Experiments in TJ-II with cryogenic and TESPEL pellets show that post-injection particle radial redistributions can be understood qualitatively from neoclassical predictions while also providing a means to benchmark the HPI2 code . TJ-II measurements provide 2-D maps of plasma potential and fluctuations to address the question of how hollow density profiles, created by pellets, affect turbulent transport. Fluctuations are stronger in the negative density gradient than in the positive one in consistency with TEM linear simulations .
Towards the validation of fast ion induced stabilization and the identification of Alfvén Eigenmode actuators. An ambitious research programme is in progress to investigate the relation between zonal structures and Alfvén eigenmodes (AE) and its role on the nonlinear dynamics of AEs and transport as well as to develop and demonstrate AE control strategies using ECRH and ECCD in TJ-II. The unique TJ-II experimental set-up using a dual HIBP has shown that, in some conditions, long range correlations (LRC) are detected both at the AE frequencies and low frequencies (<10 kHz) [Fig. 2]. LRC are observed in plasma potential fluctuations but not in density fluctuations as expected in zonal flow structures [Fig. 2]. It is an open question whether those zonal structures are directly driven by fast particle effects or/and are the consequence of plasma scenarios with reduced damping of zonal flows. Experiments in TJ-II have demonstrated the effectiveness of ECRH and ECCD actuators to modify AE activity .
Towards the characterization of the interaction between neoclassical and turbulent transport mechanisms. We have investigated the impact of Er on turbulence propagation and the coupling between the plasma edge and the scrape-off layer (SOL) during electron–ion root transitions where Er is changed in a controlled manner from positive to negative values. It is shown that Er does not only affects the radial turbulence correlation length but it is also capable of reducing the propagation of turbulence from the edge into the SOL. This result was obtained using a technique based on the transfer entropy, which quantifies the propagation of information . These observations are highly relevant for the understanding of the mechanisms that determine the SOL width.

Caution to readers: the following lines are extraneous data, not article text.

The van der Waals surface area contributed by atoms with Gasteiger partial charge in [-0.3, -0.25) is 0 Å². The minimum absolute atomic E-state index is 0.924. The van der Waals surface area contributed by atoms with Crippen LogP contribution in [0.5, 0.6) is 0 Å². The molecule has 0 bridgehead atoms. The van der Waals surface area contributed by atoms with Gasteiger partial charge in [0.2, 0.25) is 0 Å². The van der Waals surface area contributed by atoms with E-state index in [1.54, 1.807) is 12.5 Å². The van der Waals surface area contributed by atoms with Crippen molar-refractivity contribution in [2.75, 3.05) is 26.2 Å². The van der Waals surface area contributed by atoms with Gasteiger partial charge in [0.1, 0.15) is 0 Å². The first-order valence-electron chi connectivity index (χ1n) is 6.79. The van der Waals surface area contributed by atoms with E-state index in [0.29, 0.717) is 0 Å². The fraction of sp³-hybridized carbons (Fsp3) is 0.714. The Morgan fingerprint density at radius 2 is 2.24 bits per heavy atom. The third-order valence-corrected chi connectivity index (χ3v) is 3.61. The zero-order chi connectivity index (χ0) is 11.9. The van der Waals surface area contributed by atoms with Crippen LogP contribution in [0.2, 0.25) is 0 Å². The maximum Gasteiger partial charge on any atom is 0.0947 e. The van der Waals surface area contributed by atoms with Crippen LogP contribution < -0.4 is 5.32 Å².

The interplay between of NC radial electric fields, Reynolds stress gradients and LRC has been investigated in different plasma scenarios in TJ-II. Turbulent driven acceleration alone cannot explain the dynamics of zonal flows whose radial width is affected by the isotope mass . These results are in line with the expectation that the interplay between turbulent and neoclassical mechanisms is an important ingredient of the dynamics of edge zonal flows.